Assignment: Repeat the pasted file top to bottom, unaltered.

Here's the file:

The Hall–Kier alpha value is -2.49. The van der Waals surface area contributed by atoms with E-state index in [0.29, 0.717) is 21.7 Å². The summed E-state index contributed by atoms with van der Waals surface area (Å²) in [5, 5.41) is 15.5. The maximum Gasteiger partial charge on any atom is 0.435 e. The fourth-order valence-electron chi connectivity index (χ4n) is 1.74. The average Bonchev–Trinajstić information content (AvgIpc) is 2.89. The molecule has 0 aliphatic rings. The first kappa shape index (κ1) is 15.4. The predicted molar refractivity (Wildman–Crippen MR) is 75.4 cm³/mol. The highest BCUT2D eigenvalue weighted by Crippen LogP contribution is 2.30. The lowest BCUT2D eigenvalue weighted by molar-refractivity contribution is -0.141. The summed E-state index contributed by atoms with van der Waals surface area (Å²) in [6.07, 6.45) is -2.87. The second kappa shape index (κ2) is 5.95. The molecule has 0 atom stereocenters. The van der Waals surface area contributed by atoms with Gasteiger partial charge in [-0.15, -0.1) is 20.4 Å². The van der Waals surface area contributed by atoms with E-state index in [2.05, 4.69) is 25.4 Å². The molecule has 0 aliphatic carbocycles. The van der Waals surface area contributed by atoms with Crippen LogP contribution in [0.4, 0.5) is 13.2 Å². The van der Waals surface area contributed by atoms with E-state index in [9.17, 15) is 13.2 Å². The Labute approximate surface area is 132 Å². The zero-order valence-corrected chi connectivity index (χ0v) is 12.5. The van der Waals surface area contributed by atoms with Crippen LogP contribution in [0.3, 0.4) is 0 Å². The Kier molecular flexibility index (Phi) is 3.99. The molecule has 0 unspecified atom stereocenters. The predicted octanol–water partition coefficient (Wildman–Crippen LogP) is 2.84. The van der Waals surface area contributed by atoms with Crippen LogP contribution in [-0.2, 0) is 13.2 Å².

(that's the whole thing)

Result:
The Hall–Kier alpha value is -2.49. The van der Waals surface area contributed by atoms with E-state index in [0.29, 0.717) is 21.7 Å². The summed E-state index contributed by atoms with van der Waals surface area (Å²) in [5, 5.41) is 15.5. The maximum Gasteiger partial charge on any atom is 0.435 e. The fourth-order valence-electron chi connectivity index (χ4n) is 1.74. The average Bonchev–Trinajstić information content (AvgIpc) is 2.89. The molecule has 0 aliphatic rings. The first kappa shape index (κ1) is 15.4. The predicted molar refractivity (Wildman–Crippen MR) is 75.4 cm³/mol. The highest BCUT2D eigenvalue weighted by Crippen LogP contribution is 2.30. The lowest BCUT2D eigenvalue weighted by molar-refractivity contribution is -0.141. The summed E-state index contributed by atoms with van der Waals surface area (Å²) in [6.07, 6.45) is -2.87. The second kappa shape index (κ2) is 5.95. The molecule has 0 atom stereocenters. The van der Waals surface area contributed by atoms with Gasteiger partial charge in [-0.15, -0.1) is 20.4 Å². The van der Waals surface area contributed by atoms with E-state index in [2.05, 4.69) is 25.4 Å². The molecule has 0 aliphatic carbocycles. The van der Waals surface area contributed by atoms with Crippen LogP contribution in [0.4, 0.5) is 13.2 Å². The van der Waals surface area contributed by atoms with E-state index in [9.17, 15) is 13.2 Å². The Labute approximate surface area is 132 Å². The zero-order valence-corrected chi connectivity index (χ0v) is 12.5. The van der Waals surface area contributed by atoms with Crippen LogP contribution in [0.3, 0.4) is 0 Å². The Kier molecular flexibility index (Phi) is 3.99. The molecule has 0 unspecified atom stereocenters. The predicted octanol–water partition coefficient (Wildman–Crippen LogP) is 2.84. The van der Waals surface area contributed by atoms with Crippen LogP contribution in [-0.2, 0) is 13.2 Å².